Mid March 2005

Now in Carlsbad, New Mexico

- We moved out of Alpine, Texas a bit before 9am this morning and had an almost pleasant drive for the 188 mile tow up here to Carlsbad, New Mexico. The roads were all two lane but excellent as they mostly went through level ranch country with almost nothing but scrub for as far as the eye could see up to the mountains on the distant horizon and with only occasional traffic. The only minor fly in the soup was an unforecasted sprinkle or two of rain, but it was really of no consequence.
    We arrived at the Carlsbad RV Park & Campground just before noon local time (we gained an hour since New Mexico is on Mountain time), got signed up, and had camp set up very shortly later, as pictured above. Click on the photo to get a better look at Sandra having lunch at the picnic table.
    This RV Park is a double bonus: first in that it honors the Passport America program so it's half price, and second is it has free wi-fi internet access. It's not campground-wide but is broadcast from the park office, the roof of which can be seen beyond our truck in the above photo. So it's quite a distance to connect with wi-fi since we're almost on the back row, but thanks to the marvelous ethernet bridge we bought in Rockport we can access it easily from the RV and with a strong connection. Without the bridge, Sandra's laptop couldn't even see the network while my laptop could see it but not connect. So once again, the bridge makes a huge difference. Without it we'd have to walk up to the office to take advantage of the free network.
    Anyway, here we are, only a few miles from the famous Carlsbad Caverns where I hope to take some interesting photos.

This 'n That from Alpine, Texas

- This afternoon Sandra went with me to see the McDonald Observatory, one of the world's top astronomical observatories which is only 40 miles north of Alpine (and no relation to McDonald's Restaurants).
    Unfortunately, we didn't arrive there in time for the last tour of the day, but I saw enough just nosing around to make the trip more than worthwhile.
    The observatory complex occupies two adjacent mountain peaks and consists of three main telescope facilities, two on Mt Locke and one on Mt Fowlkes.
    Pictured above is the one housing the Hobby-Eberly telescope (HET) on Mt Fowlkes as seen from the facilities on Mt Locke. The HET incorporates the world's largest telescope mirror with the world's third largest viewing aperture and is of a unique design.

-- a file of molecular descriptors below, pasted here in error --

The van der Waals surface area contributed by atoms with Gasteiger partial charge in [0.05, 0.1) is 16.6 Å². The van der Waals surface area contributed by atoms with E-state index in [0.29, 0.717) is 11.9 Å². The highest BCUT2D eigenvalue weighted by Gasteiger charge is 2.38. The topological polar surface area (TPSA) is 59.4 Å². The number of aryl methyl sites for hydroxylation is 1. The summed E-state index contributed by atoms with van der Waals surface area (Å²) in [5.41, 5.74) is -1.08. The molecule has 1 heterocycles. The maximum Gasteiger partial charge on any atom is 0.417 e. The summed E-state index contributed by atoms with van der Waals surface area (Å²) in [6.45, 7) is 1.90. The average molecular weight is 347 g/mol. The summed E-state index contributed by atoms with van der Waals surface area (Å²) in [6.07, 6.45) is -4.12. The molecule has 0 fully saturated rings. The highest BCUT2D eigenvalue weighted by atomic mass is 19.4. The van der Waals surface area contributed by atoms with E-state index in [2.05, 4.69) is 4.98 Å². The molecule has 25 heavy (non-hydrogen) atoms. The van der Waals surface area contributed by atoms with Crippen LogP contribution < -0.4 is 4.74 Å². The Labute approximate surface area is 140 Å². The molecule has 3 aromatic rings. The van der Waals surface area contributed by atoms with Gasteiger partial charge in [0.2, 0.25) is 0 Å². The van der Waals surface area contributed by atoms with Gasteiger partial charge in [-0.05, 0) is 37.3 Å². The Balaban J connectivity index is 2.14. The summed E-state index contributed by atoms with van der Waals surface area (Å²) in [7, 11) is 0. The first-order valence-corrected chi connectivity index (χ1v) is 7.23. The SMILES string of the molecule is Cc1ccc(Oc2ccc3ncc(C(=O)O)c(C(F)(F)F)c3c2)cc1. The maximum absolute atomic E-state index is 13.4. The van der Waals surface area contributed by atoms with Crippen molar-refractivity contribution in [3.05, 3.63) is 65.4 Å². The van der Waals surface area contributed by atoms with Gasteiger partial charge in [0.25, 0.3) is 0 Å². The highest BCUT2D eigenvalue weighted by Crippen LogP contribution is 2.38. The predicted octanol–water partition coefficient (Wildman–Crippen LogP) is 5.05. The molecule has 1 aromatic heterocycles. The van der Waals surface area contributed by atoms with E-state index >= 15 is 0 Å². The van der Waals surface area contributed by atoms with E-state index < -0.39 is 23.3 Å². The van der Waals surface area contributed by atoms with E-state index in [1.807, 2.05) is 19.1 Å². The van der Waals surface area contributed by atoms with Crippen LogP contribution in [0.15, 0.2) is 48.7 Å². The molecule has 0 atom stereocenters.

Also of note this week is the fact we saw our first tulips of the year, as seen on the right, as well as hyacinths, daffodils, and a number of other kinds I don't know the names of. Spring has arrived in west Texas and I expect we'll be following the blooming of early Spring flowers northward much like we followed the Fall foliage southward last autumn.
    As to the future, we are planning to leave here bright and early Saturday morning for a week in Carlsbad, New Mexico to see the caverns there. This will in all likelihood be our last stop before starting our return trek to the north country. According to the weather forecast, Carlsbad is to have warmer weather than we've been having here in Alpine where the temperatures at night have been dropping below freezing although turning mild with the arrival of the sun each day.
    Click on the photos for larger views.

Mystery Lights at Marfa

- On this evening as sundown was nearing, we drove west of Alpine about 20 miles to see the Mystery Lights at Marfa, which we'd learned about from tourist pamphlets listing local attractions. I did no research on the lights before we went just so I'd be surprised by what we saw, if anything.
     We arrived at the viewing deck in due course, checked it out, then went back to sit in the truck due to the cold that had blown in from the north during the day. While sitting there, shortly after the sun went down and daylight was fading we noticed what we thought were headlights on a distant range of mountains, but when several more lights appeared and none were moving as cars would have been, we went back to the viewing deck to see if the people there knew anything. And despite the cold and the fact this viewing deck is out in the middle of nowhere, there were quite a number of people there.